If the nation is divided, blame computing. A nation digitized against itself cannot stand. When we invented the computer we started down a slippery slope by reducing information to data—a series of binary on/off switches. Everything became zero or one, plus or minus, yes or no…us or them.
In the process of digitizing information, we have also distilled knowledge and understanding to extremes. Once you express ideas in absolutes, the next step is to think that way. Life imitates information. So now we have red states and blue states and politicians pandering to their “base,” which is not really the base at all but the fringe. We’ve got a left wing and right wing but the body politic is missing its core.
Remember the proverbial pendulum that would dependably swing back when things got out of hand? That grandfather clock has been replaced with a digital readout. It’s not just a metaphor. Technology changes how we view information. Sure, a digital watch tells exact time—it’s 11:47:03. But precision is no substitute for context. The reliable hands of an analog clock pointed to the hour in relation to the day. We saw what time it was and what time it wasn’t.
No more. Today we calculate but we don’t figure. We advance but don’t progress. Taking things to extremes, the Internet connects like-minded people so they can communicate, commiserate, coordinate, instigate. This gives radical causes a louder voice. The media comply with publicity in a quest to sensationalize events into big stories. Everything achieves “controversy” status. We used to have talking heads but now they shout.
Through this polarized filter we see the world as a snapshot but not the whole picture, like a digital photo distorted by poor resolution.
Why do we reduce, produce, record and convey information in this way? Because it’s easy, fast and cheap. Where will it end? We need only look at our digital devices to know: We’re going to crash. That’s because digital and electronic systems function perfectly or not at all. It’s everything or nothing. A mechanical system on the other hand, like an old model automobile, undergoes a graceful degradation. It gradually becomes less efficient until it peters out. In the past, you could always prop the carburetor open with a pencil. But in the electronic world of black boxes, we have no role in how the car runs and little advance warning before it dies completely. This total system failure is what engineers call catastrophic degradation.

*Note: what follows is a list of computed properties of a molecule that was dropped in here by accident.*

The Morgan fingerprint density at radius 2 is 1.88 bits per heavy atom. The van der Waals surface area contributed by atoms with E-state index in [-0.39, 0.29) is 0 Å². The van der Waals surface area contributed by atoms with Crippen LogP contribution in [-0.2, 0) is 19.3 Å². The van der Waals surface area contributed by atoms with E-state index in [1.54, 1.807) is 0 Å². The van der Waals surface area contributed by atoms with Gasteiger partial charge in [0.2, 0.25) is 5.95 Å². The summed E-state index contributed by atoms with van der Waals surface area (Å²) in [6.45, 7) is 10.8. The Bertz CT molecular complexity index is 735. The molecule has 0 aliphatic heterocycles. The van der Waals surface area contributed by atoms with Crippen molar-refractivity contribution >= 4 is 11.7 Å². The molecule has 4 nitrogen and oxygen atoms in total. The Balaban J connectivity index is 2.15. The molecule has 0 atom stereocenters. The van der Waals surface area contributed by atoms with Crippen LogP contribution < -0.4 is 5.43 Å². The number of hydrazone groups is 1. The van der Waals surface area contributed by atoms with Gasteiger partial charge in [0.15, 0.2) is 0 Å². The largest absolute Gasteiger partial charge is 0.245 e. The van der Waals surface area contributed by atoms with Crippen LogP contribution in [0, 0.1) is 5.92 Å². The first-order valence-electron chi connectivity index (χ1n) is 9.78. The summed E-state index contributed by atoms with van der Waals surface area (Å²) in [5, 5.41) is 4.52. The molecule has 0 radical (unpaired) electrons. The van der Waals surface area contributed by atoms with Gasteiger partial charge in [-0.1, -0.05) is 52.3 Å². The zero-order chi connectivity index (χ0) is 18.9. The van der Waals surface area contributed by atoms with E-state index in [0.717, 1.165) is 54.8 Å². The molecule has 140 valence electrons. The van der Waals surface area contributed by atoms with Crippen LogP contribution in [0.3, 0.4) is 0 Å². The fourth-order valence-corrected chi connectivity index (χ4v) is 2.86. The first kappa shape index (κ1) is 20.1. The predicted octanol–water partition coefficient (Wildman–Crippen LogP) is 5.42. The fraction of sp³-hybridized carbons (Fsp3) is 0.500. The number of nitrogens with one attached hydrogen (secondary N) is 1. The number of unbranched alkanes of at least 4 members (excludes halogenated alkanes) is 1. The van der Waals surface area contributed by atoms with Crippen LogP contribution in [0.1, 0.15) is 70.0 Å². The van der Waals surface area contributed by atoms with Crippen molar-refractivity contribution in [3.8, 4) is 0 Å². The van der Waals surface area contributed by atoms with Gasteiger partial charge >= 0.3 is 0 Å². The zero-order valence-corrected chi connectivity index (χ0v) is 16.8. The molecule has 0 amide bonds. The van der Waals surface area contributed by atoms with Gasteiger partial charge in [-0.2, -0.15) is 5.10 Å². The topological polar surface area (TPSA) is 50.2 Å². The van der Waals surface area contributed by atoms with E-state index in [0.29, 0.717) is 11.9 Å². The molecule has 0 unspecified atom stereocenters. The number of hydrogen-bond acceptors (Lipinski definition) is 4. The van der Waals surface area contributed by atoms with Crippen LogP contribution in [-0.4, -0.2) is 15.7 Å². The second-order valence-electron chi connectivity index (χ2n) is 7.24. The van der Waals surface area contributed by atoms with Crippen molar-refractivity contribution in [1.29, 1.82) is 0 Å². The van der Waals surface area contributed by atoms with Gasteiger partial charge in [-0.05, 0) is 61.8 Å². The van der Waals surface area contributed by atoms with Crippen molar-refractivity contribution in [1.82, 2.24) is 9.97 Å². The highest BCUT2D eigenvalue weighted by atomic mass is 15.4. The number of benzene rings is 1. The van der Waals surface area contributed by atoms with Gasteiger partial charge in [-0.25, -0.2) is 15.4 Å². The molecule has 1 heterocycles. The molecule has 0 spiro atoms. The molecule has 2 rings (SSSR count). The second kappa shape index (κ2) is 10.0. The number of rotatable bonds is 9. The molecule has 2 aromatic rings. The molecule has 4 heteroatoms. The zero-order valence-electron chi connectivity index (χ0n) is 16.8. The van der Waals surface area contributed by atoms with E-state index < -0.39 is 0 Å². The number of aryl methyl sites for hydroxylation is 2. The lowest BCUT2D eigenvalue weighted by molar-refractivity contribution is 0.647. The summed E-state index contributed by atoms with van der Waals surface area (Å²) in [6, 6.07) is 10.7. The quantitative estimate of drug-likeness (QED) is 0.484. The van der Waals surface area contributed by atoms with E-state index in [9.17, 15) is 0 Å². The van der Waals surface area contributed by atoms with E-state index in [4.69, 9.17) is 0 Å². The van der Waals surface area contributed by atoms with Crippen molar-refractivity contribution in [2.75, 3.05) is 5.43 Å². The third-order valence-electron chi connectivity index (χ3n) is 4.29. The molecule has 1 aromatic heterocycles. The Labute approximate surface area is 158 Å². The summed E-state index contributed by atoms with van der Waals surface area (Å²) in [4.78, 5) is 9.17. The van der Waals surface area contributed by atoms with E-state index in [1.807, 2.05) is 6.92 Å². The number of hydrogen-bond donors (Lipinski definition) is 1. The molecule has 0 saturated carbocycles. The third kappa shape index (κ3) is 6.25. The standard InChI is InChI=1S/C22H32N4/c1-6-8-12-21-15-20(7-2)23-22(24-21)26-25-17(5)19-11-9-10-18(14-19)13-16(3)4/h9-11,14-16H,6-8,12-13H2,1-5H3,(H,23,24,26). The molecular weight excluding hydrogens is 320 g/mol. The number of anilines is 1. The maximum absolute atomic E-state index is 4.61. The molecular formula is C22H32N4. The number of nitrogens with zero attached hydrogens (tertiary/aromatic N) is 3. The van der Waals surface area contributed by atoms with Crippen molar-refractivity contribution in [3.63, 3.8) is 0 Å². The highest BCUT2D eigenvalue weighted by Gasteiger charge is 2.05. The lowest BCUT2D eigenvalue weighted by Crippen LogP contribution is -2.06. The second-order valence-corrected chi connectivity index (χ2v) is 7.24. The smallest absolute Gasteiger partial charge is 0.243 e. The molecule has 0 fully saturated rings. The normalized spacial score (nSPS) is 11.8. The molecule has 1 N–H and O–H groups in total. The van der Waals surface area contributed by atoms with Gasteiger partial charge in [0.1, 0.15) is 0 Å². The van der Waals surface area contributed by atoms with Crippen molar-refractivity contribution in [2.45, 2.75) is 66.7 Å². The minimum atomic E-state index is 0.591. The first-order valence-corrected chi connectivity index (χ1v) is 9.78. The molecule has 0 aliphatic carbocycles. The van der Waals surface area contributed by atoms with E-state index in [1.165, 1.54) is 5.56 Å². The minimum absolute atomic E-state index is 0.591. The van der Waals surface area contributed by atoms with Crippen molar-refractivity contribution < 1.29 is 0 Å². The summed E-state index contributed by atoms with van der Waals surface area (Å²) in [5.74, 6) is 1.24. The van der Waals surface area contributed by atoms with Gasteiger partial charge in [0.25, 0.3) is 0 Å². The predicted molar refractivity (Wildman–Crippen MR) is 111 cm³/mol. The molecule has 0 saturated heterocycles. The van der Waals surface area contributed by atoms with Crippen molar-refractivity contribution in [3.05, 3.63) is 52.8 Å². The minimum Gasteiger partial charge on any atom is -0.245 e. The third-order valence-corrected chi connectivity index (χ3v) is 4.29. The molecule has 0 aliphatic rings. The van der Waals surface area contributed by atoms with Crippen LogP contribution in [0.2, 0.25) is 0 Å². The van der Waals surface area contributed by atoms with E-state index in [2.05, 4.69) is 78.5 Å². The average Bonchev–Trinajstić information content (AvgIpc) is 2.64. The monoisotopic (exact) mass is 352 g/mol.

Depending on machines is frightening enough. Let’s not allow how we think to depend on them too.
I want to have a little talk with you about the birds and the bees. As you know, right now, your body politic is going through an awkward transition that brings with it strange desires, excitement and also feelings of uncertainty.
You may have noticed changes taking place that you didn’t expect and don’t understand. I want you to know that everything is going to be okay. We all go through this and it is perfectly normal, and in many ways a beautiful thing.
Remember when you were little and I told you that Republicans were made of frogs and snails and puppy dog tails, and Democrats were made of sugar and spice and everything nice? Well sometimes these two very different types of people come together and even go out with each other. I know you think this sounds pretty gross and you’re right to make that face.
But the reason we come together is to create a new nation, conceived in liberty. Remember when Fluffy had kittens? It’s the same idea. You see, it’s a natural cycle. Every four years we have an election. Don’t be embarrassed. These are the facts of life. In the election the Democrat meets the Republican. Then, a few months later, there’s a new birth of freedom as your Uncle Abe would say.
I know it all sounds very weird right now. When you grow up, after you are old enough to register to vote, you will meet a candidate and fall in love and make a new nation together too. I guess what I’m trying to say is, even though it doesn’t seem like it now, you will get through these growing pains, and when you do, things will get a lot better. I promise.